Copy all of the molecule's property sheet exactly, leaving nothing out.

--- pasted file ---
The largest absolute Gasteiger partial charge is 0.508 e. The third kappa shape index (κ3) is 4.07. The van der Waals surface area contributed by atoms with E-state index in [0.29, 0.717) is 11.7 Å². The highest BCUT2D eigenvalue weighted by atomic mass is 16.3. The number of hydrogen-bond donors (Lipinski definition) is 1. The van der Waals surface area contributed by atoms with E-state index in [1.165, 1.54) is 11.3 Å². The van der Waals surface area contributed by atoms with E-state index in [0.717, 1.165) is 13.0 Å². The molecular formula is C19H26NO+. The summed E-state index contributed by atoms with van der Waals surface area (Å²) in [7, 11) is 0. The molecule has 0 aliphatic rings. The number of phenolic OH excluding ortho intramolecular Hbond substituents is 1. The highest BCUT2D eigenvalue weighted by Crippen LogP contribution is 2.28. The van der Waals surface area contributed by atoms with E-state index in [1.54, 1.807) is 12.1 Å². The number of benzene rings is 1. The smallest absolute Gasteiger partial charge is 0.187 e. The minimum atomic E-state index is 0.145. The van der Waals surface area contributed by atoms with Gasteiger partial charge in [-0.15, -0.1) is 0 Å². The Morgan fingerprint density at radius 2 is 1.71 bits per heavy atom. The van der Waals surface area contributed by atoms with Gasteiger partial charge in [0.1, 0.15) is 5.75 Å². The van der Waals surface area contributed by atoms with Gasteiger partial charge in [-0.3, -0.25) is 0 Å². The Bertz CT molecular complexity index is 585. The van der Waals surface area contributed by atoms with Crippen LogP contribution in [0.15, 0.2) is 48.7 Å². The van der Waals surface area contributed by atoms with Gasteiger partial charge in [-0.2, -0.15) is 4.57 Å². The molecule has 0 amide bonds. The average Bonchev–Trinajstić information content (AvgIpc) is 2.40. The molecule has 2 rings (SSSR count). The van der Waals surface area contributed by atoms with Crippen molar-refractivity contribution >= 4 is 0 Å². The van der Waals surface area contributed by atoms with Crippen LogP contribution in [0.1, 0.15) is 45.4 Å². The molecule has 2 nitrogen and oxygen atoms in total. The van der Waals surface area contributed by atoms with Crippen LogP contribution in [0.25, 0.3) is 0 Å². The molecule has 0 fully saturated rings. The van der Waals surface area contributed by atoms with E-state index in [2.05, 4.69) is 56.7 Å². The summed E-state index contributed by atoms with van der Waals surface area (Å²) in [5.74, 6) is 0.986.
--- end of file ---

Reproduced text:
The largest absolute Gasteiger partial charge is 0.508 e. The third kappa shape index (κ3) is 4.07. The van der Waals surface area contributed by atoms with E-state index in [0.29, 0.717) is 11.7 Å². The highest BCUT2D eigenvalue weighted by atomic mass is 16.3. The number of hydrogen-bond donors (Lipinski definition) is 1. The van der Waals surface area contributed by atoms with E-state index in [1.165, 1.54) is 11.3 Å². The van der Waals surface area contributed by atoms with E-state index in [0.717, 1.165) is 13.0 Å². The molecular formula is C19H26NO+. The summed E-state index contributed by atoms with van der Waals surface area (Å²) in [7, 11) is 0. The molecule has 0 aliphatic rings. The number of phenolic OH excluding ortho intramolecular Hbond substituents is 1. The highest BCUT2D eigenvalue weighted by Crippen LogP contribution is 2.28. The van der Waals surface area contributed by atoms with E-state index in [1.54, 1.807) is 12.1 Å². The number of benzene rings is 1. The smallest absolute Gasteiger partial charge is 0.187 e. The minimum atomic E-state index is 0.145. The van der Waals surface area contributed by atoms with Gasteiger partial charge in [-0.15, -0.1) is 0 Å². The Morgan fingerprint density at radius 2 is 1.71 bits per heavy atom. The van der Waals surface area contributed by atoms with Gasteiger partial charge in [0.1, 0.15) is 5.75 Å². The van der Waals surface area contributed by atoms with Gasteiger partial charge in [-0.3, -0.25) is 0 Å². The Bertz CT molecular complexity index is 585. The van der Waals surface area contributed by atoms with Crippen LogP contribution in [0.15, 0.2) is 48.7 Å². The van der Waals surface area contributed by atoms with Gasteiger partial charge in [-0.2, -0.15) is 4.57 Å². The molecule has 0 amide bonds. The average Bonchev–Trinajstić information content (AvgIpc) is 2.40. The molecule has 2 rings (SSSR count). The van der Waals surface area contributed by atoms with Crippen molar-refractivity contribution >= 4 is 0 Å². The van der Waals surface area contributed by atoms with Crippen LogP contribution in [0.1, 0.15) is 45.4 Å². The molecule has 2 nitrogen and oxygen atoms in total. The van der Waals surface area contributed by atoms with Crippen LogP contribution in [0.25, 0.3) is 0 Å². The molecule has 0 fully saturated rings. The van der Waals surface area contributed by atoms with E-state index in [2.05, 4.69) is 56.7 Å². The summed E-state index contributed by atoms with van der Waals surface area (Å²) in [5.74, 6) is 0.986.